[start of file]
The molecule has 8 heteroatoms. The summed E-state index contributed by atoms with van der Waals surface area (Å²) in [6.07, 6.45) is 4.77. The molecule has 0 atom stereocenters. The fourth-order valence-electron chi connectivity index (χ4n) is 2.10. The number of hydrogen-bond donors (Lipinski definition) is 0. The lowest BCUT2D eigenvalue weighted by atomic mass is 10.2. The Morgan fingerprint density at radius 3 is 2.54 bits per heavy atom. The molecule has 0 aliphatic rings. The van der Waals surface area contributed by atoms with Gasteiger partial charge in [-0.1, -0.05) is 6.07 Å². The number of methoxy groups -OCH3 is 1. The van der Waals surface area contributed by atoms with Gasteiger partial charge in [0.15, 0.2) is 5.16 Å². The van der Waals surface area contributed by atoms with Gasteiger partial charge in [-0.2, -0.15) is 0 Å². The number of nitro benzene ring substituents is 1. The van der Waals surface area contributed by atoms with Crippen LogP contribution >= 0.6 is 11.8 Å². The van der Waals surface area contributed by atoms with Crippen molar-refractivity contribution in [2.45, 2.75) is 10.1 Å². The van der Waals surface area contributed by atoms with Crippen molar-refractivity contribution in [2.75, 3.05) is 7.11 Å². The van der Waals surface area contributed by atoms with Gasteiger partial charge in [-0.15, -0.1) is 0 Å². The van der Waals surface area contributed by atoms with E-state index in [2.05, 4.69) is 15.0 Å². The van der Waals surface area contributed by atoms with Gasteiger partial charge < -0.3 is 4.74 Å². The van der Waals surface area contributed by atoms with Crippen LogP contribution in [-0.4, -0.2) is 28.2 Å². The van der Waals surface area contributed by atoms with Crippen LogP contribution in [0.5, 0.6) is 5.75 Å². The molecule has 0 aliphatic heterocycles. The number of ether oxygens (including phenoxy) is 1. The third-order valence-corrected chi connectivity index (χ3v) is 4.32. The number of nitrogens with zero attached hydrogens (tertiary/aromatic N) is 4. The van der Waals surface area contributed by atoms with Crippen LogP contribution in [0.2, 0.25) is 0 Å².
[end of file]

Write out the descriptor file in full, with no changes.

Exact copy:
The molecule has 8 heteroatoms. The summed E-state index contributed by atoms with van der Waals surface area (Å²) in [6.07, 6.45) is 4.77. The molecule has 0 atom stereocenters. The fourth-order valence-electron chi connectivity index (χ4n) is 2.10. The number of hydrogen-bond donors (Lipinski definition) is 0. The lowest BCUT2D eigenvalue weighted by atomic mass is 10.2. The Morgan fingerprint density at radius 3 is 2.54 bits per heavy atom. The molecule has 0 aliphatic rings. The van der Waals surface area contributed by atoms with Gasteiger partial charge in [-0.1, -0.05) is 6.07 Å². The number of methoxy groups -OCH3 is 1. The van der Waals surface area contributed by atoms with Gasteiger partial charge in [0.15, 0.2) is 5.16 Å². The van der Waals surface area contributed by atoms with Gasteiger partial charge in [-0.2, -0.15) is 0 Å². The number of nitro benzene ring substituents is 1. The van der Waals surface area contributed by atoms with Crippen LogP contribution >= 0.6 is 11.8 Å². The van der Waals surface area contributed by atoms with Crippen molar-refractivity contribution in [2.45, 2.75) is 10.1 Å². The van der Waals surface area contributed by atoms with Crippen molar-refractivity contribution in [2.75, 3.05) is 7.11 Å². The van der Waals surface area contributed by atoms with Gasteiger partial charge in [-0.15, -0.1) is 0 Å². The van der Waals surface area contributed by atoms with E-state index in [2.05, 4.69) is 15.0 Å². The van der Waals surface area contributed by atoms with Gasteiger partial charge < -0.3 is 4.74 Å². The van der Waals surface area contributed by atoms with Crippen LogP contribution in [-0.4, -0.2) is 28.2 Å². The van der Waals surface area contributed by atoms with Crippen LogP contribution in [0.5, 0.6) is 5.75 Å². The molecule has 0 aliphatic heterocycles. The number of ether oxygens (including phenoxy) is 1. The third-order valence-corrected chi connectivity index (χ3v) is 4.32. The number of nitrogens with zero attached hydrogens (tertiary/aromatic N) is 4. The van der Waals surface area contributed by atoms with Crippen LogP contribution in [0.2, 0.25) is 0 Å².